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A couple of column inches on the front page of today’s Daily Telegraph suggest that payment for carrier bags may be back on government’s agenda. Christopher Hope writes: ‘PLANS to force shoppers to pay for plastic carrier bags could be introduced across Britain after David Cameron praised the way it was working in Wales. Use of plastic bags in Wales has fallen by 80 per cent since a 5 p charge per bag was introduced in October 2011. England remains the only home nation not to have announced a charge for them.. …Zac Goldsmith, MP, who attended the event, described Mr Cameron’s comments as “reassuring”.’

It’s hardly surprising that Goldsmith could muster only a lukewarm response, because we’ve been here before. The issue has been floating around since about 2006, and in February 2010 I wrote a comment piece for Jewellery Focus magazine under the title Taxes in the Bin. I’ve reproduced the text below, and although I correctly predicted the subsequent increase in VAT imposed by this government, I held out little hope that environmental concerns would hold sway. But maybe, three years on, carrier bags will have their day!

Here’s what I wrote at the time:

Before Christmas a little note in Retail Week magazine caught my attention . Apparently shoppers in Wales are to be charged for plastic bags before 2011. The compulsory charge is likely to be between 5 – 15 pence and the British Retail Consortium (BRC) has, according to the report, ‘slammed the move’, saying that ‘the best way to achieve lasting change is to educate customers, not punish them’.

Sadly, I must admit to being interested in plastic bags, and have been trying to wean myself off them for a year or so.  I am one of those irritating people who decline a store bag wherever possible; tries to take his own shopping bag with him; and considers it a personal failure to have to accept one on rare occasions in the supermarket. I know I’m not alone in this, but in my position I feel a little ambivalent about my stance because of the retail sector’s reliance on these handy pieces of plastic. After all they are the ultimate disposable convenience; a jolly handy way of promoting a brand; and make for useful bin liners too. But, I ask myself, does society as a whole pay too big a price for this throw-away convenience?

Jewellers are not particularly guilty of producing unnecessary waste packaging, their goods being small; and generally encased in a quality reusable container, but I’m sure we’ve all asked ourselves why the supermarkets feel it necessary to encase four baking spuds in a rigid plastic sarcophagus when a paper bag would do the job perfectly well, or give us yet another variety of individual dessert in an almost indestructible pot. However the plastic bag issue rages on, either because they are believed to be a waste of scarce petrochemicals; because some aren’t biodegradable in landfill; or because too many end their lives littering our highways and bye-ways. INCPEN, the Industry Council for Packaging and the Environment, dispute all of the above it has to be said, and in the Irish Republic, where a 15 cents tax was levied from 2002, a lively debate has broken out about the pros and cons.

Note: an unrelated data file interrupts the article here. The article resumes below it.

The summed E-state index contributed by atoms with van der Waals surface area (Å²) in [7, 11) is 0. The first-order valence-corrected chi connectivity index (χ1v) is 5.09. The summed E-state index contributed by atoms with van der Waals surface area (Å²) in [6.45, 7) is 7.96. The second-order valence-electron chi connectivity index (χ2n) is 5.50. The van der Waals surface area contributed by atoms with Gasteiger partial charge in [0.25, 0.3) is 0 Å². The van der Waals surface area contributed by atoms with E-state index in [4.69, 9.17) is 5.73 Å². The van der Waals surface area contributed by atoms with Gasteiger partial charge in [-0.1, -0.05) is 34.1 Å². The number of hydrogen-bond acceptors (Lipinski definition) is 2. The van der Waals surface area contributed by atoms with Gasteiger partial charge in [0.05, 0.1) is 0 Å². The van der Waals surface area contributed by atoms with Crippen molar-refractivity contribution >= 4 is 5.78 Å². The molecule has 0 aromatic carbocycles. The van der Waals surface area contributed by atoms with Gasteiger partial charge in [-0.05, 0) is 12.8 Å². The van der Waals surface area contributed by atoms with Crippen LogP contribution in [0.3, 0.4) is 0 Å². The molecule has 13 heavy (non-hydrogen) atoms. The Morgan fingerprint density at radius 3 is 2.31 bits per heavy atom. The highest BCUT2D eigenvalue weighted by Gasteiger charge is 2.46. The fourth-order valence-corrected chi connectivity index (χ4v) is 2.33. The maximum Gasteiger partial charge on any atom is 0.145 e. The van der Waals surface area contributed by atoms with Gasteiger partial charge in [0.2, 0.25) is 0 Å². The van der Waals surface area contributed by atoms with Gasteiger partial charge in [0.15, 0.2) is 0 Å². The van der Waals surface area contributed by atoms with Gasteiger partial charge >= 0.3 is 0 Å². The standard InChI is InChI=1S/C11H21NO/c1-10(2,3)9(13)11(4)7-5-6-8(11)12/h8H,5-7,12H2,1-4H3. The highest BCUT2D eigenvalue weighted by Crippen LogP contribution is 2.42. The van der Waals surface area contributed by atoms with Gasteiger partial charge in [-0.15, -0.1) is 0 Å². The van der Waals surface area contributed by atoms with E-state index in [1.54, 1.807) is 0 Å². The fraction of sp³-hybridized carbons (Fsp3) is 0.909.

Naturally, the subject of so-called ‘green’ taxes is a hot topic of bar room deliberation, and few among us are not now experts on the theory of ‘hypothecation’ whereby tax revenues are earmarked for a particular purpose? But I suspect it’s not the environmental issues that are vexing the BRC in this case, nor whether carrot is more effective than stick when it comes to influencing public behaviour, but why retailers have to double up as tax collectors once again. I don’t know enough about the proposed tax on plastic bags to comment on the who what and where of its collection, and I don’t want to confuse measures that


are designed to modify behaviour with ones that benefit the public purse, but it did start me thinking about indirect taxation.

Taxes on income are always unpopular, and few politicians want to be identified with them, but indirect taxation is another story. Jewellers are familiar, not to say happy, with their role as unpaid collectors of VAT on behalf of the Treasury. But if my instinct is correct it’s a job that is set to grow in the future, as government looks for fresh sources of money to fund the financial crisis. Not that I predict an increase in the rate of VAT, although I wouldn’t rule it out. What I expect is an expanding catchment area, with more goods and services gradually coming within scope. And I suspect in the first instance we will be sold the idea as a logical ‘tidying up’ of the system. (Why should chocolate covered biscuits attract VAT and not custard creams after all, or printed matter escape the tax?) But as time goes by, more and more commodities will come into scope, until finally it will be the turn of the ‘sacred cows’ such as children’s clothing and groceries. I’d like to be around to see which politician tackles that one!